MDS: If I did have one gripe with the art, it has to be that only in one panel does Sara look pregnant. Now I don't know how far along she's supposed to be at this point, but Top Cow is about to start their First Born event. I think a preview book came out in June and I think the first book comes out in July, so that to me implies that she's pretty far along. But here, only in one panel does she actually look pregnant. Throughout the rest of the book — nothin! She may be a little chubbier than she was before, but I wouldn't think she was pregnant. I would just say, "Oh, she's not the Witchblade. She's just put on 10 pounds." That's all I'd say.

DR: Well maybe when she's pushed up against the wall.

MDS: There too. You are right.

DR: I will say the cliffhanger is pretty good. And the second fight with Celestine is pretty fluid. It's the storytelling I like; it's not necessarily the style. And it's funny you said that — the manga connection — because I did notice it in that one panel as well, and as I flick through it here I'm seeing it more and more. I'm really not a manga fan. I love Akira and I love Uzumaki, and that's about it. Maybe that has something to do with the fact that I'm not into the art. And the story... I don't know. I think it's beyond me at this point to even try to jump into Witchblade.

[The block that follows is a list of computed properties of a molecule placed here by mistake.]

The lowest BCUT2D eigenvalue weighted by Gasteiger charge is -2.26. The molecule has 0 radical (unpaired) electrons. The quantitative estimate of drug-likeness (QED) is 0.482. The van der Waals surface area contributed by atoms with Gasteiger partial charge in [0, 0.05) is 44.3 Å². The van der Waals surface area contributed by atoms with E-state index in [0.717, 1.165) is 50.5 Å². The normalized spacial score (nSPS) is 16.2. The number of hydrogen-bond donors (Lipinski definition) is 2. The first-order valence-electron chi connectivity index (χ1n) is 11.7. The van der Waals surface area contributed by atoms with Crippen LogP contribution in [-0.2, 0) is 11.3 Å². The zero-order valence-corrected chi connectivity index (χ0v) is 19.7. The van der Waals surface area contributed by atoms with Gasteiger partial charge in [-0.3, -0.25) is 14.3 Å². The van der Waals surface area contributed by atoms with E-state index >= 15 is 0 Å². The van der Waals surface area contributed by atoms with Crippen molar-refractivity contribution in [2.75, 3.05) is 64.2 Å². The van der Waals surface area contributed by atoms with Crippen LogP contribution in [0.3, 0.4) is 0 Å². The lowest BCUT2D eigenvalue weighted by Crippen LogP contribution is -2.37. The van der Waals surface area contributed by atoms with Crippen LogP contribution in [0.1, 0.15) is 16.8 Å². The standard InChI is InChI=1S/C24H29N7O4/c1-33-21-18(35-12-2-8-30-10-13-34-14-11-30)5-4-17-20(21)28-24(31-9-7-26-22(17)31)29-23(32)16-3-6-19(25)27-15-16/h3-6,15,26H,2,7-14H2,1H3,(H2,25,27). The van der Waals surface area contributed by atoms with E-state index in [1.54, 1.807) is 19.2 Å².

MDS: The story worked for me, for what it was. Because it was the first part of this new arc. Some of the dialog felt a little expositional, but, again, it's the first part of a new arc and they're about to launch this big event so I didn't mind any expositional dialog because there should be a little. It should be like, "This is who I am. This is who you are. This is what's happened in our past. Now let's just move on." So any bumps in the story I was willing to forgive. The one thing I wasn't totally keen on is the fact that the story was so short because of the back-up. I wouldn't have minded the back-up at all if it wasn't basically a retelling of what we just saw. It's the same thing. I understand they were trying to draw parallels...

DR: There go my notes for the back-up. [laughs]

MDS: I understand what they were trying to do by saying, "This is what's happened in Witchblade's past and it's happening again." I get that... but it was the same story just told in Japan in the 1600s in a shorter amount of pages. That's all it was. I much rather would have preferred the main story have a couple more pages and the back-up be shorter, with parallels that weren't so overt.